It does require one additional chemical: they call for a carrageenan as a thickener (for which I've successfully substituted xanthan gum). However, the win comes in the cooking process, which uses a low-water method.

                                          The first step is very similar:

                                          High quality cheese (I use 50/50 aged cheddar and aged gouda)
                                          Sodium citrate
                                          Water (or wheat beer - highly recommended)
                                          Salt (they call for salt; I don't use it as don't think it's needed with all of the cheese and sodium citrate)

                                          Make a cheese log, portion and freeze

                                          The cooking part is, in my opinion, super cool:

                                          Cook a couple of portions of pasta in just barely enough water to cover (actual amount they specify is something like 100g pasta to 300g water), plus a bit of salt.

                                          After the pasta is cooked do not drain: simply add the cheese log and stir, directly to the pasta and any remaining water. This works in part because the thickener (carrageenan, xanthan gum, or whatever) controls the water.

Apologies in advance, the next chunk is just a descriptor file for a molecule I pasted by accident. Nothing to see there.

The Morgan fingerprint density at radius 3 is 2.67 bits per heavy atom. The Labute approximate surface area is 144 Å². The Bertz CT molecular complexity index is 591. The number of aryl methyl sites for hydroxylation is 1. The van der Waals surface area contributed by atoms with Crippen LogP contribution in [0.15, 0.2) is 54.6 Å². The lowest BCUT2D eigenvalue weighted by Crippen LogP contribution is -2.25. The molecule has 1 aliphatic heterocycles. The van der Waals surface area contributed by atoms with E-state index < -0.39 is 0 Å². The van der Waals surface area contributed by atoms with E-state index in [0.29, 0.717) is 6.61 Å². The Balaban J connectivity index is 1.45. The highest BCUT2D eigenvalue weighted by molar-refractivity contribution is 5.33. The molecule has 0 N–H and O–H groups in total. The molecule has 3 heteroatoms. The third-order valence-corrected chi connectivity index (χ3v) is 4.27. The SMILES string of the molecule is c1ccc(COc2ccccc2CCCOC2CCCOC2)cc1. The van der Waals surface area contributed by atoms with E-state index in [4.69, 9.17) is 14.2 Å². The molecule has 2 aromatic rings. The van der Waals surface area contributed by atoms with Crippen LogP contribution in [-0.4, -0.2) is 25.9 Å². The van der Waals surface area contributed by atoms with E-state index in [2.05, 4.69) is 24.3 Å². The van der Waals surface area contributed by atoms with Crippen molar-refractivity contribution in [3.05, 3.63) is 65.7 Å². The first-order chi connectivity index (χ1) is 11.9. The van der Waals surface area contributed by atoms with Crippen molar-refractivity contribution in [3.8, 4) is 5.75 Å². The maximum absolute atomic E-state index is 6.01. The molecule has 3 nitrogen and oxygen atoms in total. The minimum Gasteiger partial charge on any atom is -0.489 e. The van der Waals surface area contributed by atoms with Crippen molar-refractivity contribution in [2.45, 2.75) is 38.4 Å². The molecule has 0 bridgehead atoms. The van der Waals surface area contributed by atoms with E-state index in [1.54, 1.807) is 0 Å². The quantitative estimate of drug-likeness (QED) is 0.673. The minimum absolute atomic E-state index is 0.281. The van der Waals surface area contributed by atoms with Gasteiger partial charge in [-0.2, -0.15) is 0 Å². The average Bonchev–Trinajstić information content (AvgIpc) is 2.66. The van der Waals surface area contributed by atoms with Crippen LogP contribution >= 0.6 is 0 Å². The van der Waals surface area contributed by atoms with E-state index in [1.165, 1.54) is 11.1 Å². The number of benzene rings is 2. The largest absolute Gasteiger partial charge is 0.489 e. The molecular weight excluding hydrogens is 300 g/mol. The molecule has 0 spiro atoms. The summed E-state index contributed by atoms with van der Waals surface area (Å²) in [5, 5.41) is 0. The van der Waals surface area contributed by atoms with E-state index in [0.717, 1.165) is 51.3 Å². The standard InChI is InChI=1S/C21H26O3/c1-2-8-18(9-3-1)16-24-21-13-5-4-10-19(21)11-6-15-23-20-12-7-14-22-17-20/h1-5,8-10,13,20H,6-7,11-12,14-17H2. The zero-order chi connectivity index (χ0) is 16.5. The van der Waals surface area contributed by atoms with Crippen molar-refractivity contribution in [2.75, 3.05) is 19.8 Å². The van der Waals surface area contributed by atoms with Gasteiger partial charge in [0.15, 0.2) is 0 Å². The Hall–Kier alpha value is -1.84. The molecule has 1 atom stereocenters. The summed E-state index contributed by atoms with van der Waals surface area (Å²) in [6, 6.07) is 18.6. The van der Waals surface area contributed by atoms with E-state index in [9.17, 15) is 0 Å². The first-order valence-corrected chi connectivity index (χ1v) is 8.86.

It results in a lighter and somewhat less gummy sauce than does the MCAH version. I'm a huge fan. Give it a try if you get a chance. You can find the recipe via your favorite search engine, or I'm happy to post my modified version if you like (not as salty, and with a lower sauce to pasta ratio).

                                          1. re: davis_sq_pro

                                            I've gotten my hands on MCaH, not MC, so my recipe comes from there- I'll have to try the second version.

                                            And yes, I have xanthan gum (a shit-ton of it), but no carageen, so the amended version would be awesome.

                                            1. re: biggreenmatt

                                              Okay, here's my version, with notes:

                                              Heat in a saucepan:

                                              175g wheat beer (they call for 75g beer and 100g water; I like the additional beer flavor)

                                              Incorporate w/ immersion blender:

                                              10g sodium citrate
                                              2g xanthan gum (they call for 1.25g iota carrageenan)
                                              (They call for 4.5g salt. I tried that just once and ended up having to throw out the batch. I don't think it needs any additional.)

                                              Now incorporate, again w/ immersion blender: